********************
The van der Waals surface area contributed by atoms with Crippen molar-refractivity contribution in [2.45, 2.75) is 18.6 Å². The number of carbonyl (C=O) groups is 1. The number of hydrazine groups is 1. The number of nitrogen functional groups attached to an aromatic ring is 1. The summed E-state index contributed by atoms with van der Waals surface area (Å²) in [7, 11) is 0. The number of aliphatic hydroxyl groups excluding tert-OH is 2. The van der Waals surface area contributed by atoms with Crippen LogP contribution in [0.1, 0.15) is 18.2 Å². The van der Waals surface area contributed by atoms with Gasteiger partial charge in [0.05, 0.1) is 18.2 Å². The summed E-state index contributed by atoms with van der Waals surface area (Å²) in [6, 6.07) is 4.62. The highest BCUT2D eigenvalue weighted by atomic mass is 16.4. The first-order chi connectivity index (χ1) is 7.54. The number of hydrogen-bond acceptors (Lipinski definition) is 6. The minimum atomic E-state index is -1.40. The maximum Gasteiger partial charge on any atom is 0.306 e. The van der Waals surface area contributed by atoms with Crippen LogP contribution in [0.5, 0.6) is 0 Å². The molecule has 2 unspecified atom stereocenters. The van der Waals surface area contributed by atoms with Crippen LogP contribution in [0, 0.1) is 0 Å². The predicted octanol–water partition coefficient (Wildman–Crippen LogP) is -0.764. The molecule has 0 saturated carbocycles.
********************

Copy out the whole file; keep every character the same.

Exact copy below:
The van der Waals surface area contributed by atoms with Crippen molar-refractivity contribution in [2.45, 2.75) is 18.6 Å². The number of carbonyl (C=O) groups is 1. The number of hydrazine groups is 1. The number of nitrogen functional groups attached to an aromatic ring is 1. The summed E-state index contributed by atoms with van der Waals surface area (Å²) in [7, 11) is 0. The number of aliphatic hydroxyl groups excluding tert-OH is 2. The van der Waals surface area contributed by atoms with Crippen LogP contribution in [0.1, 0.15) is 18.2 Å². The van der Waals surface area contributed by atoms with Gasteiger partial charge in [0.05, 0.1) is 18.2 Å². The summed E-state index contributed by atoms with van der Waals surface area (Å²) in [6, 6.07) is 4.62. The highest BCUT2D eigenvalue weighted by atomic mass is 16.4. The first-order chi connectivity index (χ1) is 7.54. The number of hydrogen-bond acceptors (Lipinski definition) is 6. The minimum atomic E-state index is -1.40. The maximum Gasteiger partial charge on any atom is 0.306 e. The van der Waals surface area contributed by atoms with Crippen LogP contribution in [0.5, 0.6) is 0 Å². The molecule has 2 unspecified atom stereocenters. The van der Waals surface area contributed by atoms with Crippen LogP contribution in [0, 0.1) is 0 Å². The predicted octanol–water partition coefficient (Wildman–Crippen LogP) is -0.764. The molecule has 0 saturated carbocycles.